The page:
The story is quite weird and confusing. Writers George Tabori and Marco Denevi along with director Joseph Losey have done their very best to create an obscure and obfuscating film. Rarely do characters say what they mean. Rarer still does the film indicate what is going on in clear terms. In the first scenes, we see Leonora laying on a bed, then brushing her hair while a man leaves her home without a goodbye. We see a picture of her daughter and sadness in Leonora's eyes. From this, we must deduce that she is a prostitute and that her daughter is dead.
While watching the film, I kept thinking I didn't care for it and wondered how I'd ever make it through the end. I kept telling myself to turn it off and come back to it later. Yet I never did. I couldn't turn away from it. It is mesmerizing in its way. I've been thinking about it every sense. The story is still very strange and difficult but it is the performances that make it worthwhile. Elizabeth Taylor lays herself bare. Several times characters comment on her age or her weight gain (both of which were surely a sore spot for the actress) but she never lets us see any shame in her performance. Mia Farrow plays the 22-year-old character, a child slowly reverting to a younger and younger age. She is completely mesmerizing.
Made in 1975 for ABC television, Love Among the Ruins is a completely different type of film. It stars Katharine Hepburn as Jessica Medlicott, a former actress who married rich but is now being sued by a young man for breach of promise. He says after she became a widow she courted and agreed to marry him. Laurence Olivier is Sir Arthur Granville-Jones, the barrister she hires to defend her. What she doesn't know, or says she doesn't remember, is that the two had a brief but intense affair 40 years earlier. He is still very much in love with her.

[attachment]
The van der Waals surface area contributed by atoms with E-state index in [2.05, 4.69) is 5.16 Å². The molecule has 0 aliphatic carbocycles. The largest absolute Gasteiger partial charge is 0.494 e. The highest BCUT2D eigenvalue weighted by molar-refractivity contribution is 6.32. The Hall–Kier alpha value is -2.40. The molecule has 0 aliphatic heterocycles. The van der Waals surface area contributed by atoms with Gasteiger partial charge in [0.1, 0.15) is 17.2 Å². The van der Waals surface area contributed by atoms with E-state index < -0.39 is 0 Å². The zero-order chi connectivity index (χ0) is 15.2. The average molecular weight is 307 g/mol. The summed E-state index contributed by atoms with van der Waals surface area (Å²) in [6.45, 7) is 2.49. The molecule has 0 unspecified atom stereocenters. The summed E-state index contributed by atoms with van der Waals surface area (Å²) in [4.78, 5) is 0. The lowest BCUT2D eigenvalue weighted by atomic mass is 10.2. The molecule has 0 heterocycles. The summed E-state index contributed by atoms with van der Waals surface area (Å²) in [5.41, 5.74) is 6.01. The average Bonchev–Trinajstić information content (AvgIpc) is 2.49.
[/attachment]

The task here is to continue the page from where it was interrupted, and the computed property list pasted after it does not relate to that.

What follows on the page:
It begins rather slow, with the two meeting in his office to discuss the case. He keeps finding himself distracted by her and her lack of memory of their affair while she finds him quite strange. There is much verbal sparring and the two actors kept my attention, but the story itself was a bit on the dull side.
When they are not together, we spend our time with Granville-Jones, who is angry and despairing that she seems to not remember him at all. His memories of their time together are of bliss and his recollection of their departing is that she left for Europe and never bothered with him again.
Things don't really get interesting until the last act when they go to court. Granville-Jone's plan is to dress her plainly and make her behave demurely so that she will appear to be the proper lady and not some stingy rich old lady (emphasis on the "old") toying with a man very much her junior but refusing to give him any money for his effort. She refuses and shows up at court dressed to the nines and ready to fight with everyone including the judge, jury, and any other man who gets in her way. Hepburn chews the scenery like it was her last meal while Olivier matches her with outrage. It is an absolute delight to watch.
It this cinematic world filled with superheroes, non-stop CGI, and a never-ending battle to save the universe, it is nice to sit down with a couple of films with small casts, limited sets, and nothing more on display than master acting. Secret Ceremony and Love Among The Ruins are very different films in terms of story and subject matter but are wonderfully intimate and marvelous distractions from our current situation. Both films come with new HD transfers and audio commentaries by film historians.